Here’s my guide. It’s chuck full of delicious food. You should make the trip, too.
(Click the image for the link)
Okay, so my internet is down again—going on two weeks—and just as I was starting to rededicate myself to this thing. (Or at least telling myself that I was.) I seem to lose access to the web for extended periods of time on a regular basis.
Not too far back, as in sometime during the last few months, Serious Eats posted an article by coffee columnist Liz Clayton about curbing your caffeine intake and learning to drink coffee in strides. Her argument was pretty clear: savor and appreciate the brew, don’t just slosh it down like some mindless bug. (Of course this tendency towards thoughtless consumption is one of the central problems with American food culture; I’m not saying I’m innocent of it, either.) She also works for Counter Culture, inarguably the top purveyors of beans in the United States, which is what made her article so interesting: here you have a coffee professional saying, “cut back, take your time, enjoy.”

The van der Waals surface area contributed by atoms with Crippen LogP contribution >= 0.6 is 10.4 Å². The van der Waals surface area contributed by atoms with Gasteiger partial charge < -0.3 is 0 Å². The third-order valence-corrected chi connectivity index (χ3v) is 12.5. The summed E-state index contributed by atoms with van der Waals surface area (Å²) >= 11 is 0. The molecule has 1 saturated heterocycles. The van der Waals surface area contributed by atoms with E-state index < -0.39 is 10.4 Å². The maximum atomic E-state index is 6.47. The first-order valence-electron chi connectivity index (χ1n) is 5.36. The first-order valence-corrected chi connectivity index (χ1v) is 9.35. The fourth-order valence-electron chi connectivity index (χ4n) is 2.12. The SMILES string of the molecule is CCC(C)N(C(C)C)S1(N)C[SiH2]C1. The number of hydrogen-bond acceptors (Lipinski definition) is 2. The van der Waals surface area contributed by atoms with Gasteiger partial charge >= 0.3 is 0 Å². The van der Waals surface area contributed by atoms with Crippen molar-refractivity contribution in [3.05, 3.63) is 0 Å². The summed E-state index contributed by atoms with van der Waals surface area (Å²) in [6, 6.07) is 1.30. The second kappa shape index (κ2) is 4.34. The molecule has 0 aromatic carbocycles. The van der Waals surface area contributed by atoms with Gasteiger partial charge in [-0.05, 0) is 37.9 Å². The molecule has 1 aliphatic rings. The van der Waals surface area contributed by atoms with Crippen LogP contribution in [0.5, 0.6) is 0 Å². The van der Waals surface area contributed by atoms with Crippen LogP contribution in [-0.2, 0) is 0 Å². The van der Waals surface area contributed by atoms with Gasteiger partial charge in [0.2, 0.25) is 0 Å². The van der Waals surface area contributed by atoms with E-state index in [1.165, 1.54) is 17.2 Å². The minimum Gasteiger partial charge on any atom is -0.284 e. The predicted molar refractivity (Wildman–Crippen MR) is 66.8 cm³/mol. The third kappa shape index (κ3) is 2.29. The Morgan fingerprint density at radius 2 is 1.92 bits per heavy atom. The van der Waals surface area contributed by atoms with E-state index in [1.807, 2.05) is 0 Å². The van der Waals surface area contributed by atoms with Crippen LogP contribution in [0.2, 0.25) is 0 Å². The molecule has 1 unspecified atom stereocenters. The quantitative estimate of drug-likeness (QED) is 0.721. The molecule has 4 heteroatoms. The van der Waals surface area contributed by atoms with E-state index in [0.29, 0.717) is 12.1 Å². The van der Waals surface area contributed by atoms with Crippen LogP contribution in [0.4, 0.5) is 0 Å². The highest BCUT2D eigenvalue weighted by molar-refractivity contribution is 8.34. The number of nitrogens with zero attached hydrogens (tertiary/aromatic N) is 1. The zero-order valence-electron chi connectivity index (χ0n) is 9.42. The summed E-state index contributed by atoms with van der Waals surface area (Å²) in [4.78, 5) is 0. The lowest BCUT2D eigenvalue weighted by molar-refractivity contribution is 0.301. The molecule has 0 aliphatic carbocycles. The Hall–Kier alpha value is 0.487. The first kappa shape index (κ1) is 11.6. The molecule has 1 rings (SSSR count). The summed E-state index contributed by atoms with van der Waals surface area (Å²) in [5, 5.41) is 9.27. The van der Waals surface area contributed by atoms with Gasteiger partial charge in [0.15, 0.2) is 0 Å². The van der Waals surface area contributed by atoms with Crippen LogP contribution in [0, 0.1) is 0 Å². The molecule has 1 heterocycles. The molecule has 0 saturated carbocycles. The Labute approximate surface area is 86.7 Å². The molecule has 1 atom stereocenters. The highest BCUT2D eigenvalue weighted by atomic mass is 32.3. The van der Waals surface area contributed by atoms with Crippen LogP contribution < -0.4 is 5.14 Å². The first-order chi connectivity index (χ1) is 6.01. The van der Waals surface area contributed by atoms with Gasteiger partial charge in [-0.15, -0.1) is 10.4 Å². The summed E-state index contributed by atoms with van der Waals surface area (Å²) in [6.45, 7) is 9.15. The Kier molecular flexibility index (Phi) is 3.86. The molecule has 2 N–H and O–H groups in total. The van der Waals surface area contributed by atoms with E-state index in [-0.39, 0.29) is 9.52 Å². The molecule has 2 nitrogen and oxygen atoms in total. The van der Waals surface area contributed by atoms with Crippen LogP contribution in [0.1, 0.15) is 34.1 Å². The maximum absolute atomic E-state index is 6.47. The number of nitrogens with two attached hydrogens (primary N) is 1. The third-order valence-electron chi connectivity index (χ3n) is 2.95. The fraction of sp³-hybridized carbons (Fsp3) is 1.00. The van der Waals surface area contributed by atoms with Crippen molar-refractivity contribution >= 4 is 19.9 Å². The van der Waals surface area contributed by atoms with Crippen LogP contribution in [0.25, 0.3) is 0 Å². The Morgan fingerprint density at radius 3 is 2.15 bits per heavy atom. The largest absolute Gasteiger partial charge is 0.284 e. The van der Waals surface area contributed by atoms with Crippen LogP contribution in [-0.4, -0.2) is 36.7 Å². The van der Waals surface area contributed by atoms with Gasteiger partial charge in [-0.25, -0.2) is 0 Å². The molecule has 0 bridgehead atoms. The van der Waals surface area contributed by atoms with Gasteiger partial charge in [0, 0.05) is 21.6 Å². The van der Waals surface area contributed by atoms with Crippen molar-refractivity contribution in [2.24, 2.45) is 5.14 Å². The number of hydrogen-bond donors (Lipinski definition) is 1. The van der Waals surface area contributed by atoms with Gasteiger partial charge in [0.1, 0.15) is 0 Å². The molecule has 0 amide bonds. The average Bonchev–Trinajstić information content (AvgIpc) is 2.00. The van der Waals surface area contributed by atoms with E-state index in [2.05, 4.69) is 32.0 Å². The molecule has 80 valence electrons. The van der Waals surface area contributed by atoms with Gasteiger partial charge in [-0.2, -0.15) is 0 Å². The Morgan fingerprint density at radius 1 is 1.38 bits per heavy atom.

I love coffee, it’s one of my favorite things—solid or liquid—in the world. My favorite coffee is the post-meal coffee, the steaming cup on a cool summer night. Evenings spent sipping a Sumatran brew on my Bronx balcony, under the cover of trees planted by long-gone Italian immigrants, figure strongly into my culinary memories. I like nutty brews, cups with both rough edges and smooth, gentle voices. Some I like with milk, others black. Café de olla for the winter, a drop of palm sugar in my summer iced coffees.